Cellphone image of ANC leader Jacob Zuma addressing a rally as part of the ruling party's election campaign in Kimberley, in the Northern Cape, Wednesday, 26 March 2014.

Durban - Opposition parties have slated the surge in official openings during election season, saying they were expensive and unnecessary.

Ribbons are being cut to launch housing projects, roads, bridges and schools. Even sewerage infrastructure initiatives are launched with some fanfare as politicians try to woo voters.

Each event means marquees, chairs, stage and mobile toilets must be hired, lunch provided and transport organised, all at the taxpayers’ expense. In many cases, entertainment is also provided.

Minority Front eThekwini councillor Patrick Pillay said the party was against these events, more so when they happened during election campaigns.

“Millions are spent and there is no need. It’s even worse when such openings happen a year or so after the project is finished,” he said.

The DA’s Zwakele Mncwango agreed, saying there was no need for a function if the community knew about and used the bridge, school or clinic concerned.

“The government spends millions on these glamorous openings. They say more needs to be done, but how do you do more if you waste money?”

NFP councillor Shaik Emam said the openings were about politics and promoting the ANC.

“That money could be spent on building more homes. If there was no corruption and no wasting of funds, we would have built many houses and roads for many more communities,” he said.

In response, the ANC’s provincial secretary, Sihle Zikalala, said the government was delivering on its promises and had to ensure communities took ownership of projects.

“How do you deliver… and then not inform people who live in those areas?” he said.

Zikalala said the launches provided opportunities for communities to be educated about their projects so they could look after them.

Political analyst Protas Madlala said official openings were used by ruling parties around the world during elections and any party which did not take advantage of this was stupid.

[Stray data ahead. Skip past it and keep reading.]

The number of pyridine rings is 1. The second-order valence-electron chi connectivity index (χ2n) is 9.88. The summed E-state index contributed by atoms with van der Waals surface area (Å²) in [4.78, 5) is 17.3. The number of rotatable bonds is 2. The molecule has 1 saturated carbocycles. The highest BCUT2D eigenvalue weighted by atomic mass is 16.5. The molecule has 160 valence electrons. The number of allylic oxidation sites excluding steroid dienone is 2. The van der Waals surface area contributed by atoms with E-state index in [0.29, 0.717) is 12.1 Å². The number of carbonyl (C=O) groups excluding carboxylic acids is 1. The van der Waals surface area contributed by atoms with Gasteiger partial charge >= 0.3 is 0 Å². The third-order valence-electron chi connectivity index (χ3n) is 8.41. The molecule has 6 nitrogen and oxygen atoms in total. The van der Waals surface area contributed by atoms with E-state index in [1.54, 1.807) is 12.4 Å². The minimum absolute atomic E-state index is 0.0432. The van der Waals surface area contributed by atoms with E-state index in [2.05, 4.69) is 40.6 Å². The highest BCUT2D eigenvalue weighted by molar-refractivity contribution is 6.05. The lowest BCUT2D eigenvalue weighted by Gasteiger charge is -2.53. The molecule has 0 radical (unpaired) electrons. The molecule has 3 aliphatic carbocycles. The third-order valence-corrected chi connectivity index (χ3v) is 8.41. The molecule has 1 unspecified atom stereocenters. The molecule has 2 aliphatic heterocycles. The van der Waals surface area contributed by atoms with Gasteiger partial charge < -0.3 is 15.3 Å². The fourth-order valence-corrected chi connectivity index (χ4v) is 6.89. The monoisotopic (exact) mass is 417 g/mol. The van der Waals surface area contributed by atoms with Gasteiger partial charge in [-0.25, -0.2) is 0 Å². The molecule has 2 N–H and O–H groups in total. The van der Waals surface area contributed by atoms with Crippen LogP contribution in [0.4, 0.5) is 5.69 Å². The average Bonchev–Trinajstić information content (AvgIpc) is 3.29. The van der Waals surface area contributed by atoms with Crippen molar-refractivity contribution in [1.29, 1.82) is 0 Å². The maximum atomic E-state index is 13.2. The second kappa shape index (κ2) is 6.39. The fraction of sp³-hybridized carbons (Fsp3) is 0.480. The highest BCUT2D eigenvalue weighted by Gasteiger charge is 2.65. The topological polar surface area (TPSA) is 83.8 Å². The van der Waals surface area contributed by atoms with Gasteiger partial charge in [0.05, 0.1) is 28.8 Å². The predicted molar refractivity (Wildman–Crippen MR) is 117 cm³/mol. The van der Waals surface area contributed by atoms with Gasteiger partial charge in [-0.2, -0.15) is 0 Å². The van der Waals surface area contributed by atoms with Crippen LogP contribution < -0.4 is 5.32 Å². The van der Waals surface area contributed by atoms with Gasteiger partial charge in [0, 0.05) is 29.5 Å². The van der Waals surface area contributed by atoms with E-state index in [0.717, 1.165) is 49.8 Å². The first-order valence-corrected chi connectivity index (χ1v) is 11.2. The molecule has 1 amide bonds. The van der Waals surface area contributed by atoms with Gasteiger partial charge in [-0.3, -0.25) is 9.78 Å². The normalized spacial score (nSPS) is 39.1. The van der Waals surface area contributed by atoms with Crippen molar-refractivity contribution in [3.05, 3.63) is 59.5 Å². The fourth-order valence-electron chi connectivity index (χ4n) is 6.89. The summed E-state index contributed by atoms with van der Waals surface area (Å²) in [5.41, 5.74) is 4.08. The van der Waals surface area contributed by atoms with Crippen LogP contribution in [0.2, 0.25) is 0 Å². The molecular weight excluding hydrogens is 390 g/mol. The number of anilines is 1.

“I am sure if the other parties were in (the) government, they would do the same,” he said.

According to a local contractor, a government launch can cost more than R500 000, with food costing about R250 000, R20 000 for the sound system and R30 000 for decor.

Food for VIPs was charged for separately.

Marquees and chairs would be priced according to the size of the event.

In a statement by AfriForum on President Jacob Zuma’s recent visit to Elliot in the Eastern Cape, the organisation said it cost the taxpayer R300 000 just for food.

AfriForum spokesman Ian Cameron said Zuma attended the event for only two hours to open a monument honouring five Umkhonto we Sizwe soldiers.

Recent official openings include:

* March 20: The KZN MEC for Transport, Willies Mchunu, launched the Scholar Transport programme and a public transport facility (taxi rank) in Mondlo, Vryheid. About R20 million was spent on the project.

* April 1: The KZN MEC for Arts and Culture, Ntombikayise Sabhedla-Saphetha, handed over a library worth R11m in Ntambanana, in the Uthungulu district. The library serves five schools.

* April 3: The KZN MEC for Co-operative Governance and Traditional Affairs, Nomusa Dube-Ncube, launched a R49m sanitation project in Emadlangeni. The project was completed last year.

* April 6: President Jacob Zuma opened the R25 billion Cornubia Human Settlements Project. The first phase was completed last year.

* April 8: The KZN MEC for Education, Peggy Nkonyeni, opened the Thembimfundo Special School in Eshowe. The R63m school started operating last year.

* April 8: KZN Transport MEC Willies Mchunu launched the upgrade of the KwaDambuza Township access roads. The project is yet to begin.

* April 11: President Jacob Zuma opened a monument in the Eastern Cape, with 72 taxis transporting guests. An ox and 20 sheep were slaughtered.

mpume [email protected]

The Mercury